Tallest building in Czech Republic to undergo facelift
The tallest building in the Czech Republic, the N Tower in Brno, is to undergo a facelift. The building’s new owners have announced a competition among students of architecture from the Brno University of Technology. The winning design should become a template for the planned reconstruction.
The tallest building in the country, formerly AZ Tower, now called N Tower, was completed in 2013, and has remained unrivalled on the Brno skyline. The orange-white skyscraper in the city’s southern district, has 30 floors and reaches a height of 111 meters. “Unlike most skyscrapers, which usually resemble glass prisms, this building is different – it has an unusual shape and is lined with ceramics” Brno’s chief architect Michal Sedláček told Czech Television.
The building offers a wide range of uses. The base includes a fitness centre, shopping mall and car repair shop. Beneath the surface, there is an extensive parking lot, while the uppermost floors serve as offices, company headquarters and luxury apartments.
The unique design of the façade as well as its environmentally friendly nature, placed it among the top ten contestants for the Emporis Skyscraper Award in 2013. However, its new owners say a building of this nature deserves a more modern look.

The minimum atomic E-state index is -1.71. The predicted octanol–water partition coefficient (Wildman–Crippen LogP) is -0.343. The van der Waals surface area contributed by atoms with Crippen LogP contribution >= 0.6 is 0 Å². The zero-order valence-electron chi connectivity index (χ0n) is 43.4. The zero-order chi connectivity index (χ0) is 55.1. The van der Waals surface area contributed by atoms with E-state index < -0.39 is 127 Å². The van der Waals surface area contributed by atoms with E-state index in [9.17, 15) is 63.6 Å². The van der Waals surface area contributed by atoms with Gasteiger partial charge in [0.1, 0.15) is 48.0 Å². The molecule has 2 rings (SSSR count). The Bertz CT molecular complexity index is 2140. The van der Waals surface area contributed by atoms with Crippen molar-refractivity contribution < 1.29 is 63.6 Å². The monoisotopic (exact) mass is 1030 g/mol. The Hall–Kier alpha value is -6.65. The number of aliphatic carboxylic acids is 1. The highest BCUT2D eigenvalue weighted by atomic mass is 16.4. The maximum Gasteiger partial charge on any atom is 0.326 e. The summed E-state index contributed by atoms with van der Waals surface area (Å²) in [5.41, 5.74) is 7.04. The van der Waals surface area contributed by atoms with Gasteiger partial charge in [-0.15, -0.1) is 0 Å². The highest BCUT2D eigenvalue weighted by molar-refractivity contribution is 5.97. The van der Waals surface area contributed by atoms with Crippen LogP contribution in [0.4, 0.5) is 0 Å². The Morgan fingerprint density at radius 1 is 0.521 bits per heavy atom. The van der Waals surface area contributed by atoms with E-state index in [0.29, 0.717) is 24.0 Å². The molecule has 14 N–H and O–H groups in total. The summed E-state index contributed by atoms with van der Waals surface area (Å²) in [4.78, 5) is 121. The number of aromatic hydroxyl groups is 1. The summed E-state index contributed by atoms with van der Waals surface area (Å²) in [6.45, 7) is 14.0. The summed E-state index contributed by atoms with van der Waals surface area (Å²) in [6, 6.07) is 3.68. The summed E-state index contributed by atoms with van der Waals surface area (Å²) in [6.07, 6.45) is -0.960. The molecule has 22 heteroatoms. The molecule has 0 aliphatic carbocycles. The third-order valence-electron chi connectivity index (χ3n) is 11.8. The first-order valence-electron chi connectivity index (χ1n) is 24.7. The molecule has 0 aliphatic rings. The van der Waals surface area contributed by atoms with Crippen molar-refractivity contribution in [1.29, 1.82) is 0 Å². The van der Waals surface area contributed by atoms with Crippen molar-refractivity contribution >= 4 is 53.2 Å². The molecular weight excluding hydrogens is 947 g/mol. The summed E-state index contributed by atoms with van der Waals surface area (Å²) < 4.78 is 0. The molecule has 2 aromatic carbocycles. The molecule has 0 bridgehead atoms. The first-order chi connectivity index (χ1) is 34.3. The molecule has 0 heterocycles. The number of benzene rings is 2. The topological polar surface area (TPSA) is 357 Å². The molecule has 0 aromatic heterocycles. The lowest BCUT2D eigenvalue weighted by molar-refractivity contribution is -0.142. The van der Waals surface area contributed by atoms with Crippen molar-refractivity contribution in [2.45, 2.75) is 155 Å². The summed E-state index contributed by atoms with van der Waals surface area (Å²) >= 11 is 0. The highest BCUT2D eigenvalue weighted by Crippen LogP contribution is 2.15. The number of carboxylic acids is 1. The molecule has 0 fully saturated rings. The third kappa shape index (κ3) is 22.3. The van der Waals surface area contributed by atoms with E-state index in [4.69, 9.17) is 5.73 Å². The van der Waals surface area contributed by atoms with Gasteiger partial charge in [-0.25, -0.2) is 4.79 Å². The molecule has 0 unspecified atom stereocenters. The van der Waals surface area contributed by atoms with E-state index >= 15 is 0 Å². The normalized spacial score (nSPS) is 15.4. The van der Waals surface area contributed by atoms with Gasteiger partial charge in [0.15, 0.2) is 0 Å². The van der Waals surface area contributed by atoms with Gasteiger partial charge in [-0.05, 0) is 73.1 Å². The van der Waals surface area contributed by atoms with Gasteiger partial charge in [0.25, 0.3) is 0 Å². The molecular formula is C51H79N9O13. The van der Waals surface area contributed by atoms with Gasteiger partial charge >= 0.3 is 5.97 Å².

In search of inspiration, they have announced a competition for students of architecture, asking them to put forward suggestions how best to modernize and upgrade the tallest building in the country, basically without any restrictions.
The proposed changes should concern the area in front of the main entrance, the foyer and the roof. Students have so far sent in fifteen different projects suggesting various modifications. There are works proposing a lookout tower with a glass floor, a modern café with an unrivalled view and even a smoke device that makes you feel like you are in the clouds.
The winning student proposal should serve as a template, and would have to be approved by all co-owners of the building.
On the jury of esteemed architects, which will pick the winner, will be the author of the building, Gustav Křivinka.
The reconstruction is expected to start within two years at the latest and the costs are expected to reach tens of millions of crowns.